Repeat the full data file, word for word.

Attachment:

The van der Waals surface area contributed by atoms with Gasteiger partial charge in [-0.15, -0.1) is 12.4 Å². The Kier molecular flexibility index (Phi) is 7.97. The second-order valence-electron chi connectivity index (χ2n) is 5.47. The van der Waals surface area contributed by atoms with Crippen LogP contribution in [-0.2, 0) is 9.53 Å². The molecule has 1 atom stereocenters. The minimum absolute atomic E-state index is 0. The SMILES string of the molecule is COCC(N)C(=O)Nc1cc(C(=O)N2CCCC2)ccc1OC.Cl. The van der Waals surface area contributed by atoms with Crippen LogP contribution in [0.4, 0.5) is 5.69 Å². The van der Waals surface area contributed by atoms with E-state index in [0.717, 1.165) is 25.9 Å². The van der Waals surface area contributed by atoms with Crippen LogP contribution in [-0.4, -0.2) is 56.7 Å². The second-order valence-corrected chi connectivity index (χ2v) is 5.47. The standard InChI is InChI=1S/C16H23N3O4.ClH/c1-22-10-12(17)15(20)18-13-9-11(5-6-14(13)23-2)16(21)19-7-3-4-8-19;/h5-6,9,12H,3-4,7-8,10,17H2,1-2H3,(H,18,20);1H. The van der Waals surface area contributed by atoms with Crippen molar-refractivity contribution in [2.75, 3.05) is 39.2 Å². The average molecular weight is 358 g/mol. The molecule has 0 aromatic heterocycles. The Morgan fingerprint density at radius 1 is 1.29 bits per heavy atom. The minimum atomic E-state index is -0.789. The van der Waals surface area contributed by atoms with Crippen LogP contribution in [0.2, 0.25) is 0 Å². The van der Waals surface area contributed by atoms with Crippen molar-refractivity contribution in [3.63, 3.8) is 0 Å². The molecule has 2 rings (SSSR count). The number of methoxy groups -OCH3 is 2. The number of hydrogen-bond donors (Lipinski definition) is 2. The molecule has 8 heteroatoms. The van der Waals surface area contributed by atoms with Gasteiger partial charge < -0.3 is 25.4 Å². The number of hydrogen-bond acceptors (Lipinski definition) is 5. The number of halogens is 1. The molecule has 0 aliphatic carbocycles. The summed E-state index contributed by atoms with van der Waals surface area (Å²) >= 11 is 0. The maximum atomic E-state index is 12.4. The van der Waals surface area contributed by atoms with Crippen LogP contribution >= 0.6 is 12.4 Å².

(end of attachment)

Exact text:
The van der Waals surface area contributed by atoms with Gasteiger partial charge in [-0.15, -0.1) is 12.4 Å². The Kier molecular flexibility index (Phi) is 7.97. The second-order valence-electron chi connectivity index (χ2n) is 5.47. The van der Waals surface area contributed by atoms with Crippen LogP contribution in [-0.2, 0) is 9.53 Å². The molecule has 1 atom stereocenters. The minimum absolute atomic E-state index is 0. The SMILES string of the molecule is COCC(N)C(=O)Nc1cc(C(=O)N2CCCC2)ccc1OC.Cl. The van der Waals surface area contributed by atoms with Crippen LogP contribution in [0.4, 0.5) is 5.69 Å². The van der Waals surface area contributed by atoms with E-state index in [0.717, 1.165) is 25.9 Å². The van der Waals surface area contributed by atoms with Crippen LogP contribution in [-0.4, -0.2) is 56.7 Å². The second-order valence-corrected chi connectivity index (χ2v) is 5.47. The standard InChI is InChI=1S/C16H23N3O4.ClH/c1-22-10-12(17)15(20)18-13-9-11(5-6-14(13)23-2)16(21)19-7-3-4-8-19;/h5-6,9,12H,3-4,7-8,10,17H2,1-2H3,(H,18,20);1H. The van der Waals surface area contributed by atoms with Crippen molar-refractivity contribution in [2.75, 3.05) is 39.2 Å². The average molecular weight is 358 g/mol. The molecule has 0 aromatic heterocycles. The Morgan fingerprint density at radius 1 is 1.29 bits per heavy atom. The minimum atomic E-state index is -0.789. The van der Waals surface area contributed by atoms with Crippen LogP contribution in [0.2, 0.25) is 0 Å². The van der Waals surface area contributed by atoms with Crippen molar-refractivity contribution in [3.63, 3.8) is 0 Å². The molecule has 2 rings (SSSR count). The number of methoxy groups -OCH3 is 2. The number of hydrogen-bond donors (Lipinski definition) is 2. The molecule has 8 heteroatoms. The van der Waals surface area contributed by atoms with Gasteiger partial charge < -0.3 is 25.4 Å². The number of hydrogen-bond acceptors (Lipinski definition) is 5. The number of halogens is 1. The molecule has 0 aliphatic carbocycles. The summed E-state index contributed by atoms with van der Waals surface area (Å²) >= 11 is 0. The maximum atomic E-state index is 12.4. The van der Waals surface area contributed by atoms with Crippen LogP contribution >= 0.6 is 12.4 Å².